Most Recent Articles In Designer and Luxury
Latest Designer and Luxury Articles
- Michael Aram Sculpture Commemorates Armenian Genocide
- Stefano Pilati Strikes Back at Pierre Bergé
- Coach Sets First Paris Flagship
More Articles By
Italy has a new luxury retail format, Excelsior Milano, which officially opened last Thursday. Developed by department store giant Gruppo Coin, this is the retailer’s first foray into the luxury arena.
This story first appeared in the September 14, 2011 issue of WWD. Subscribe Today.
Covering seven floors over 43,200 square feet, Excelsior Milano is housed in a former movie theater in one of Milan’s busiest pedestrian-only shopping areas, a few steps from the gothic Duomo cathedral. The building was restored according to an innovative, striking project by renowned architect Jean Nouvel.
“The store is an expression of a selection, not a parade of brands,” said Gruppo Coin chief executive officer Stefano Beraldo, referring to the tightly edited product mix.
“This is transversal merchandise — but only the best — from top wines and mozzarella to Manolo Blahnik shoes,” he explained during a walk-through. Accordingly, Excelsior Milano has teamed with Antonia Giacinti, one of the city’s most exclusive independent retailers. Three floors, designed by Vincenzo De Cotiis, are branded “Antonia” and dedicated to accessories and men’s and women’s apparel brands. Selected by Giacinti, they range from Maison Martin Margiela, Dries van Noten, Marni, Balmain and Marc Jacobs to Ralph Lauren, Valentino, Chloé, Proenza Schouler, 3.1 Phillip Lim, Altuzarra and Isabel Marant. Accessories include footwear by Christian Louboutin, Jimmy Choo, Sergio Rossi and Pierre Hardy, and bags from Givenchy and Zagliani.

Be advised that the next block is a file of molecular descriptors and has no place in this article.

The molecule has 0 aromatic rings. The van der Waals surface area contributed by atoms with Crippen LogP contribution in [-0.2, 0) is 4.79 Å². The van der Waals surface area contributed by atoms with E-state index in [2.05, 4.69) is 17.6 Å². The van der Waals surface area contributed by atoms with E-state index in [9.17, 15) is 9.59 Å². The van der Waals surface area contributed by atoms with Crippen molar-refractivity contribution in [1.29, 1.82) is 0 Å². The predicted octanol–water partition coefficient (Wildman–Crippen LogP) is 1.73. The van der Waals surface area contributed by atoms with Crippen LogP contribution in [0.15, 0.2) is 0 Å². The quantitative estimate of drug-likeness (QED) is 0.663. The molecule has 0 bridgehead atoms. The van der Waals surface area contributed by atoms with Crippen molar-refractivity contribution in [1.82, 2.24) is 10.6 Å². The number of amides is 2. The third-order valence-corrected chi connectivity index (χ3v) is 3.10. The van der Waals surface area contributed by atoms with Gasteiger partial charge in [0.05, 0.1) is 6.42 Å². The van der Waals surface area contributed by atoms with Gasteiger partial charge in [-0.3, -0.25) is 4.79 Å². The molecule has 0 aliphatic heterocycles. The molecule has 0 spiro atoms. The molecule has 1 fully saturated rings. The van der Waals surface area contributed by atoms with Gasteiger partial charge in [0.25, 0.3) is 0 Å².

Blahnik is present with an in-store shop.
“Antonia has vision, energy and determination, and she is innovative, not a traditionalist of luxury,” noted Beraldo.
Giacinti added, “We want to convey emotions and offer international fashion with Italian taste.”
One floor is dedicated to American contemporary designers and includes brands such as Helmut Lang, Theory and Rag & Bone.
On the ground floor, there is a Tiffany boutique — the American jeweler’s first in an Italian department store; a Valextra corner, and a Ladurée shop. Beauty products include Aveda and Giorgio Armani. In addition to a food court and other refreshments, there is a bistro and a restaurant.
Beraldo said he expected Excelsior Milano to generate sales of between 40 and 50 million euros, or $56.2 million and $70.3 million at current exchange, in the first year. The investment in the store totaled 30 million euros, or $42.2 million, of which 10 million euros, or $14 million, by Gruppo Coin, and 20 million euros, or $28.1 million, by real estate developer and owner of the building, Beni Stabili.
Nouvel’s vibrant design — with kaleidoscopic images and references to the original purpose of the building — paired with visual art direction by Jo Ann Tan, known for her tongue-in-cheek Moschino windows, make for a singular shopping experience. The retail format will be extended to the Italian cities of Verona, Padova and Naples.
London-based private equity firm BC Partners took a controlling stake in Gruppo Coin in May. Group sales for the fiscal year ended Jan. 31 surged 38.1 percent to 1.73 billion euros, or $2.28 billion.
On Sept. 7, a preopening cocktail party drew a slew of designers and industry executives including Matteo Marzotto, Neil Barrett, Ferruccio Ferragamo, Luisa Beccaria, Giuseppe Zanotti, Francesca Versace and Alessandro Dell’Acqua, who was chosen for the first Excelsior window.
Elio Fiorucci said he was “really happy that Milan now has such an incredible place. It’s extremely high-end, carries all the best brands and I think it can become a point of reference for international trendsetters. It’s a real gift to Milan.”
“Here you can feel an international atmosphere,” said Veronica Etro. “I really appreciate that Excelsior offers a new window for upcoming designers because people want to find new names, new products. In this period of financial crisis, those aiming to make the difference can get great results.”
Roberto Rimondi and Tommaso Aquilano praised the displays. “The products are shown in a way that exalts and respects the uniqueness of each one,” explained Aquilano.